One of my purselettes was featured in an Etsy Treasury! This is a first for me! Thanks Julie! Such a refreshing colour combination. Check out the second row, spot three.
After a nice long break from work over the Christmas holidays, I am back at the office today. It was a great time off. Just the right mix of getting things done and being a bit lazy. I spent mornings immersed in tasks for my crafty business, the occasional afternoon nap with the cat and much cleaning and organizing of the sewing room. Hubby was super diligent in getting a few items done around the house that had been hanging over us (a shelf needed to be cut, stained & hung, the punching bag needed to be set-up, and smoke alarms needed to be installed). All in all, it was a satisfying break.
I spent my last day of vacation sitting quietly with the cat in the sewing room daydreaming, envisioning, and putting down on paper my business goals. I have been using a number of books to guide me in this process:
- The Boss of You: Everything a Woman Needs to Know to Start, Run and Maintain Her Own Business by Emira Mears and Lauren Bacon
- Becoming a Resonant Leader: Develop You Emotional Intelligence, Renew Your Relationships, Sustain Your Effectiveness by Annie McKee, Richard Boyatzis, and Fran Johnston
- The Handmade Marketplace: How to Sell Your Crafts Locally, Globally, and Online by Kari Chapin
- Crafty Superstar: Make Crafts on the Side, Earn Extra Cash and Basically Have It All by Grace Dobush
That “Becoming a Resonant Leader” was actually a book that I used during a career development course at work and the exercises in it have come in handy so much as I try to develop a clear picture of what I want for my craft business. It is part of the whole philosophy that you are much more likely to succeed if you actually write it all down. Having a bunch of great ideas, goals, and measures of success in your head is one thing. Recording that all somewhere is another. I need to write out an official business plan and work on financial projections, but it seemed best to start with a “vision” first. Then I can begin to hammer out how I will get there.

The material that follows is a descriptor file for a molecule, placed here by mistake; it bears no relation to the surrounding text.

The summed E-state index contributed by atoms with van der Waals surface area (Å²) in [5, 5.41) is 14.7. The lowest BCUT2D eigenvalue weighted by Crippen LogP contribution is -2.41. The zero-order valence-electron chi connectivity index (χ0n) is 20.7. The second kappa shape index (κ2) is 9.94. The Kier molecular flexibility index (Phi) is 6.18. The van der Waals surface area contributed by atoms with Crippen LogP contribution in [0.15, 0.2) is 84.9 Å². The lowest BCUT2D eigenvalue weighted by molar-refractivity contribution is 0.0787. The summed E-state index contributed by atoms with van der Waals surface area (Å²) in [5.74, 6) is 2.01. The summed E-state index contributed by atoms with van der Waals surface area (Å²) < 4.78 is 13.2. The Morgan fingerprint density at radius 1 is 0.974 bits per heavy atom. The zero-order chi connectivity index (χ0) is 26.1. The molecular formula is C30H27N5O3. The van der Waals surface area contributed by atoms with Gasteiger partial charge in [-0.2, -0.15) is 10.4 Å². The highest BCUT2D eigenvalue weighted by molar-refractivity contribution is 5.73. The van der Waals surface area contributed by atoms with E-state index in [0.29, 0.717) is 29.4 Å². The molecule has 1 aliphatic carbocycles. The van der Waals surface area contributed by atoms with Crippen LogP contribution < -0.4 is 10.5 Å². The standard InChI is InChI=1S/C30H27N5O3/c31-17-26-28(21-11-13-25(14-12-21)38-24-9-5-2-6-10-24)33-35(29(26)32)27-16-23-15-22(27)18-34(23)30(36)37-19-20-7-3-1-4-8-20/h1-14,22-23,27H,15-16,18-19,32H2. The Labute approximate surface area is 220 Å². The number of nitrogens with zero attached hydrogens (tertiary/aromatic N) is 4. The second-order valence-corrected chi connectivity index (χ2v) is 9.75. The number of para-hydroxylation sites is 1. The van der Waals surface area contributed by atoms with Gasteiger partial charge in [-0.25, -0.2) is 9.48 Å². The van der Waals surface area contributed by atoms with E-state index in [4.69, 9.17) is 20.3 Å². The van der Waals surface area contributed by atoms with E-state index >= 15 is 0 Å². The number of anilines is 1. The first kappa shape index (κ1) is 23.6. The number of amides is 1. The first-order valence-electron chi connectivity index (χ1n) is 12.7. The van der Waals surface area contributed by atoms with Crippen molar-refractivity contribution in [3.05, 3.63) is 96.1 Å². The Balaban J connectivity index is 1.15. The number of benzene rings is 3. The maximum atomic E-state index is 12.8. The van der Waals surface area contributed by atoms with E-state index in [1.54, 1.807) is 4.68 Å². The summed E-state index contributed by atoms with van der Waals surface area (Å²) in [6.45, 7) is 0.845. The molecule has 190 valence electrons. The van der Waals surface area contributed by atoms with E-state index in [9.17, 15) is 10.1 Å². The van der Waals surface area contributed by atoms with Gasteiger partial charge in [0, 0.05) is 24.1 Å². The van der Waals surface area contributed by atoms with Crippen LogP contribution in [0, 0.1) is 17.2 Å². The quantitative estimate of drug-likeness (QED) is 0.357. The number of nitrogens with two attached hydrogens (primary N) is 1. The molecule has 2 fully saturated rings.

Back in the fall when I first started thinking more concretely about a craft business, I figured I should have a business plan and all the details figured out before I started selling. This perspective changed, though, as I realized that I just needed to take the leap. I’m not going to entirely skip over the planning, but it is something that I can do now, while my Etsy shop is open and I continue to make items. There is a strong desire to keep moving forward. The learning curve is steep, but exciting! I’m seriously no good with crunching numbers, either, so the thought of doing financial projects is a bit nauseating. This is where help from hubby will come in handy. That was part of the “envisioning” too, determining my greatest strengths and weaknesses and areas I might need to get help with.